BOISE – Idaho’s economic rebound following a shutdown because of the coronavirus pandemic is third-best in the nation based on the unemployment rate. But the tradeoff has come with the worst positive COVID-19 test rate in the country and a grim milestone: 500 dead.
And modeling by mathematicians at the University of Idaho says the approaching peak of infections and likely deaths is weeks away.
The Idaho Department of Labor said Thursday that the number of residents collecting unemployment dropped for the 22nd consecutive week, falling 8% from the previous week to 9,144.
That’s down from more than 70,000 continuing claims in late April when Republican Gov. Brad Little began reopening the state in stages following his month-long stay-at-home order after COVID-19 entered the state.
Idaho’s unemployment rate soared to more than 11% during the stay-at-home order, but with the reopening has since come down to 4.2%, third-lowest in the nation behind Utah and Nebraska.
With the reopened economy and people intermingling, virus infections and deaths have climbed. Johns Hopkins University reports that through Wednesday, Idaho had more than 45,000 infections and 500 deaths.
The COVID Tracking Project reported that the 14-day trend for the percentage of people testing positive in Idaho for COVID-19 through Wednesday was at 24.18%, worst among states.
The COVID Tracking Project double-counts some patients, but is viewed as a good tool for comparing how well states are doing. Idaho’s tracking numbers show positivity rates increasing to 9.4%. Experts say it should be below 5%.
Dr. David Peterman, a pediatrician and the CEO of Primary Health Medical Group, the largest independent medical group in Idaho, said that entity has conducted more than 40,000 tests and shows the current positivity rate increasing to about 10% over the last three weeks.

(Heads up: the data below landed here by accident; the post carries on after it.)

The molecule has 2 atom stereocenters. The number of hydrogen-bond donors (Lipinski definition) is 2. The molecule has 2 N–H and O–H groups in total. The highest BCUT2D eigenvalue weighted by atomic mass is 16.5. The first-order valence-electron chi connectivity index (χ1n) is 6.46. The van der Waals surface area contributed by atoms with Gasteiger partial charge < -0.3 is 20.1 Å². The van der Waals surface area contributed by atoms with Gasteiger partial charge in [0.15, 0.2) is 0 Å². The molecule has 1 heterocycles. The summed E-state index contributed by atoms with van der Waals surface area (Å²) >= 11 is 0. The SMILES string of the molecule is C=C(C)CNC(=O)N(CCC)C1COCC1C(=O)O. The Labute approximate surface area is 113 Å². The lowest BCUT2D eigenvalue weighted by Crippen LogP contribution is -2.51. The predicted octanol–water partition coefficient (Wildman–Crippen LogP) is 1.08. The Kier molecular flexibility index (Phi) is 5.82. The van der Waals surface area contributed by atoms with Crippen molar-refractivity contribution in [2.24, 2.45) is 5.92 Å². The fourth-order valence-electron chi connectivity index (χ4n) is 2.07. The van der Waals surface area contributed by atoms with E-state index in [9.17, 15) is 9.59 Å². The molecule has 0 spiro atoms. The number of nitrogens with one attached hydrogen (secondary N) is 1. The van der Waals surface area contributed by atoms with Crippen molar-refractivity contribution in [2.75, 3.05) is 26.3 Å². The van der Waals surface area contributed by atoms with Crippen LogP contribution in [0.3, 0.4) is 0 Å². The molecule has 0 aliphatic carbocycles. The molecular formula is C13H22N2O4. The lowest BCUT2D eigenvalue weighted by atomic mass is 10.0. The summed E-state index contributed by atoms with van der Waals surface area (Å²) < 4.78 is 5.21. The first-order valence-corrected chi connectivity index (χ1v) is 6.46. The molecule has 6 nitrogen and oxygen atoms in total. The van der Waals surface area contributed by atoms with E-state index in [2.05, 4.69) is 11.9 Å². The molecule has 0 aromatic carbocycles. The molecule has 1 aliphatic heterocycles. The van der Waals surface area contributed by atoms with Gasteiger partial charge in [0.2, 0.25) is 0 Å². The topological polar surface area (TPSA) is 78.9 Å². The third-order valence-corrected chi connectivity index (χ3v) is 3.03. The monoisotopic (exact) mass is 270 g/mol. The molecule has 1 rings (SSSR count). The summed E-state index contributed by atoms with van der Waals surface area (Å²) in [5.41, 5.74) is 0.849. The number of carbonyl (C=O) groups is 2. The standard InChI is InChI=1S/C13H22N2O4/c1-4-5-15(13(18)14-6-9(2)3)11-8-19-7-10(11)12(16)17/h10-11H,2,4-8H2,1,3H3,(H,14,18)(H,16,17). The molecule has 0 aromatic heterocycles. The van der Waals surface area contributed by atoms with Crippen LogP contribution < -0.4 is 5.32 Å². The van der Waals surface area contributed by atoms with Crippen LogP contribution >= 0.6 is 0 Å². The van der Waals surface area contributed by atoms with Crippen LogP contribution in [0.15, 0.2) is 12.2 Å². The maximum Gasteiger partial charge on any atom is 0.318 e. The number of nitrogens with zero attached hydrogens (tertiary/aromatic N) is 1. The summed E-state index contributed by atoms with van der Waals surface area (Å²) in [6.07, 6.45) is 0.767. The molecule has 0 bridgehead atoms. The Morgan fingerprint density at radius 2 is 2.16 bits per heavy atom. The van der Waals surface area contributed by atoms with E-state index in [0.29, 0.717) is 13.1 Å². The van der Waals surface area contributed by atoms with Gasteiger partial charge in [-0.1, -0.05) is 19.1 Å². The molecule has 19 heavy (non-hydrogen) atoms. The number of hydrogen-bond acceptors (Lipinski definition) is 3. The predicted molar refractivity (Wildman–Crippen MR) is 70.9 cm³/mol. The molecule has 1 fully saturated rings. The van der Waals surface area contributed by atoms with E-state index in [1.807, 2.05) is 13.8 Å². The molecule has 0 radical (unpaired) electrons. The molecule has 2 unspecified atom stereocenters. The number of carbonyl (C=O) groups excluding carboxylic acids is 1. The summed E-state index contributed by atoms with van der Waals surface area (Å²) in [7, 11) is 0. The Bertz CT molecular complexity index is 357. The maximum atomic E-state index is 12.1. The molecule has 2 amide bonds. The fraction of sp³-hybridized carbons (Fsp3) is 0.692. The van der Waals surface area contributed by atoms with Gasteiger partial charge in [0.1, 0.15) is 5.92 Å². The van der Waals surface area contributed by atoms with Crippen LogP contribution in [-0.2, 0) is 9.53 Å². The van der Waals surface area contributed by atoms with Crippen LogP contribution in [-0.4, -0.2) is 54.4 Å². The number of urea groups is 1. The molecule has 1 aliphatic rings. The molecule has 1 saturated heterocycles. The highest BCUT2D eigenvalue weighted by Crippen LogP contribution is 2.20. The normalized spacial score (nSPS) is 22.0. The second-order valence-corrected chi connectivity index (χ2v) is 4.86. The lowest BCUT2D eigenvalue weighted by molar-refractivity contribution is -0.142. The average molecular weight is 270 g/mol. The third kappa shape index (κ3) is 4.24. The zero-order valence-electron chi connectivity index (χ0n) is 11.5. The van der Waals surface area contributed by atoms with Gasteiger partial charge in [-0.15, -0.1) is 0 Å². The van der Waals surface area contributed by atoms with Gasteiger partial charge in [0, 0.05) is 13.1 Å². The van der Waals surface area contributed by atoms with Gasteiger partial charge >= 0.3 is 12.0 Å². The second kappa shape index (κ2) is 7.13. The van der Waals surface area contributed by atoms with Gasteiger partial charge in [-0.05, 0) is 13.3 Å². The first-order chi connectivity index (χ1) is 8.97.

Peterman said the steady climb is probably because of a number of factors that include, besides businesses reopening, kids and college students returning to school and spreading the disease to others. He also said fatigue with mask-wearing and social distancing is probably playing a role.
“That leads to community spread, which leads to a slow increase to the positivity rate, increased admissions to hospitals, and an increased death rate,” he said.
Peterman said a statewide mask mandate is needed.
“It has clearly been shown that if you wear a mask and I wear a mask, it decreases the spread of the disease,” he said.
Neighboring Oregon, which has more than double the population of Idaho, has a statewide mask mandate and 10,000 fewer infections. The state has 583 deaths, most coming early in the pandemic. The COVID Tracking Project lists its positivity rate at 6.5%.
Ben Ridenhour, an assistant professor in the mathematics department at the University of Idaho, said modeling is not looking good for the state.
“It looks like we’re probably going to have another big wave here (toward the end of October),” said Ridenhour, whose modeling has convinced him to self-isolate at home to avoid the virus. “It could be as bad or worse than the one that happened in mid-July.”
Little wears a mask in public and encourages others to do so as well, saying it helps protect themselves and vulnerable residents. But he hasn’t issued a statewide mandate, instead leaving that up to local entities. Eleven counties and nine cities have mask mandates. Ada County has moved back into stage 3 restrictions, limiting group sizes.
Little, in his first term as governor, faces both political and economic pressures in navigating the state through the pandemic. People not having money to pay bills can also cause health and emotional problems, state officials have said. School officials have noted the importance of having schools open because, for some students, it’s the only place they get a nutritional meal.
“The question is, ‘Did you do the right thing at the right time with the information you had at that time,’ ” Little said during an early October news conference. “I hope and pray that I did.”
Peterman said a statewide mask mandate would be more effective in slowing the spread of the virus than the current patchwork system now in place.
He’s also concerned that as temperatures cool, people will move indoors and the seasonal cold and flu season will make the situation worse, putting additional pressure on the health care system as coronavirus infections rise.
“This will be very challenging for healthcare providers and the community,” Peterman said.
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